Three key organizations—ADA, WHO, and the International Expert Committee (IEC)—together have proposed a total of five different criteria for prediabetes based on results of fasting glucose (FG) concentration, 2-hour glucose (2HG) concentration after a 75g glucose load, or HbA1c results (see Table 1). Among these different definitions, ADA and WHO agree on two—FG between 100–125 mg/dL and 2HG between 140–199 mg/dL—while ADA and IEC agree on one, HbA1c, albeit with different thresholds, 5.7–6.4% and 6.0–6.4%, respectively.
The varying definitions cause confusion for patients and physicians and have different sensitivities, specificities, and morbidity and mortality hazard ratios. They also identify different groups of people, said experts.
“A barrier to getting people into prevention programs is a lack of consensus on the optimal definition of prediabetes,” said Elizabeth Selvin, PhD, MPH, professor of epidemiology and medicine at Johns Hopkins Bloomberg School of Public Health and School of Medicine in Baltimore. “We need consensus to develop clear prevention strategies and to determine who is eligible for treatment programs and insurance coverage.”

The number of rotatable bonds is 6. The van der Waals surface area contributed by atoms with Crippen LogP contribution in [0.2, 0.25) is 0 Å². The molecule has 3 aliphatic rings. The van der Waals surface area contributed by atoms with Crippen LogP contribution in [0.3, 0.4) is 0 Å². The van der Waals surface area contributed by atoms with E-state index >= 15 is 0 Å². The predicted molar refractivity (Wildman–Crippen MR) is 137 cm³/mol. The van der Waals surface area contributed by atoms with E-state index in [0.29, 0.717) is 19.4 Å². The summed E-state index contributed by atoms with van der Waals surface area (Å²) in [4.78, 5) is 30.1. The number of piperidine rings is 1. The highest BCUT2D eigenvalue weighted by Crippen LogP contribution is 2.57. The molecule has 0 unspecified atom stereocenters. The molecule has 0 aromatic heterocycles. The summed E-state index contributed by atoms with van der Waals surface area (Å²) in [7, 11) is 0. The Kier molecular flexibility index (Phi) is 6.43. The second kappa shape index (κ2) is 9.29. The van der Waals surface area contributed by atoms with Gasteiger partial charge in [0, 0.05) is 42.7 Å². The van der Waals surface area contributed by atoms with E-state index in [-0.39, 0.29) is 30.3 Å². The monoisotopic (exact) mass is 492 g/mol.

Different At-Risk Populations, Outcomes
Recent studies have highlighted how the three glucose-related measurements identify different prediabetes populations. For example, a systemic review and meta-analysis of 99 studies found HbA1c is neither sensitive nor specific for detecting prediabetes and that FG is specific but not sensitive (BMJ 2017;356:i6538). The investigators found HbA1c had a mean sensitivity of 0.49 and specificity of 0.79, although studies used different cutoffs. FG had a mean sensitivity of 0.25 and specificity of 0.94. Meanwhile, different measures of glycemia identified different subpopulations. For example, 47% of people with abnormal HbA1c had no other glycemic abnormality.
“As different tests for prediabetes define vastly different populations, large numbers of people will be unnecessarily treated or falsely reassured depending on the test used,” wrote the researchers, noting that many people diagnosed with prediabetes never develop diabetes.